Twitter's Overlooked Data Business Could Grow As Retailers Mine Chatter
It Won't Challenge Advertising, But More Businesses Will Rely On It
When thinking about Twitter's future, almost all the focus is on advertising. After all, 85% of its sales came from ads in the second quarter. But some observers believe Twitter has lots of room to expand its other revenue stream: data.
In the first half of this year, Twitter collected $32.2 million through its data licensing deals with authorized resellers, an increase of 53% from a year earlier. That kind of growth is nothing to scoff at, but it was overshadowed by ad revenue, which more than doubled over the same period to $221.4 million.
Twitter said in its IPO filing that it expects data's contribution as a percentage of revenue to continue to decline, presumably as ad revenue continues to blossom.
Still, Twitter is treating data like a precious commodity. In 2011, for instance, Twitter turned off the spigot that pumped tweet-data into Google's Realtime search.
Going public could raise Twitter's status with advertisers and agencies, and more media spending will prompt more demand for its data, said Craig Elimeliah, VP of creative technology at agency RAPP. "There's definitely a lot more planned around integrating Twitter into various aspects of campaigns and not just for the vanity of integrating Twitter," he said.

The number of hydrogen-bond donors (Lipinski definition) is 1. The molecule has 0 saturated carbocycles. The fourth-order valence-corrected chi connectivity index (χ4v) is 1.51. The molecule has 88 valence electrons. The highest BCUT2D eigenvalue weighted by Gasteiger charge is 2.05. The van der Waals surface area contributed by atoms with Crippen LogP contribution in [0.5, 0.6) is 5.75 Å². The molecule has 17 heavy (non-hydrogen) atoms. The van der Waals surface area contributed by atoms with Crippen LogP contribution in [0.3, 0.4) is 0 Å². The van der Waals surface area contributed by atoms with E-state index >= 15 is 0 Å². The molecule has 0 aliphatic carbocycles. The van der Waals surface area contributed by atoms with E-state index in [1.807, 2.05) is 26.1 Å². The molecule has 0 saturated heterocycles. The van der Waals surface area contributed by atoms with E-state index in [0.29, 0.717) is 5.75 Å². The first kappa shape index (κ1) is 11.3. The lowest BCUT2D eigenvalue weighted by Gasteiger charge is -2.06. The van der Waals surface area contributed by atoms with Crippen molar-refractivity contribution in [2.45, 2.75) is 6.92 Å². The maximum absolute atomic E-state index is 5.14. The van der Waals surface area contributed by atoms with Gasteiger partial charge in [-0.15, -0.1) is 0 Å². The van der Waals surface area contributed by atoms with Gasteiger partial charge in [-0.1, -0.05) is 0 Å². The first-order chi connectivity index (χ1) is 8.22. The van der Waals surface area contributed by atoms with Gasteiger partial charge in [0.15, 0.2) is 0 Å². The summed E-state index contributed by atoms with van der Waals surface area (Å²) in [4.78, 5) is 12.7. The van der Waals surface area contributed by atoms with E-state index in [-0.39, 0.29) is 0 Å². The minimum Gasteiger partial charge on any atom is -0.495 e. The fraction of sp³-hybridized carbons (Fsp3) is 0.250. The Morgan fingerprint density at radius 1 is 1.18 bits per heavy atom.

Twitter offers access to its so-called firehose of tweet data through resellers DataSift, Gnip and Topsy. The cost for accessing Twitter's data depends on how often a customer taps into it.
Gnip CEO Chris Moody said his company has seen an increase in the types clients buying access to Twitter data, and how it's used. "More and more business use cases will rely on Twitter data," he said, noting that the "low-hanging fruit" of marketing uses has expanded to include sales intelligence, supply chain and product development uses. A retailer, for instance, might learn from Twitter data why a product hasn't sold well in recent weeks.
"Twitter analytics is moving beyond just the Cokes and the Nikes … to industrial parts suppliers," he said, adding that there's potential for "exponential" growth in overseas markets. Gnip has clients in 30 countries, said Mr. Moody.
Mr. Elimeliah suggested that as brands become more global, Twitter's "target for growth is definitely going to be international."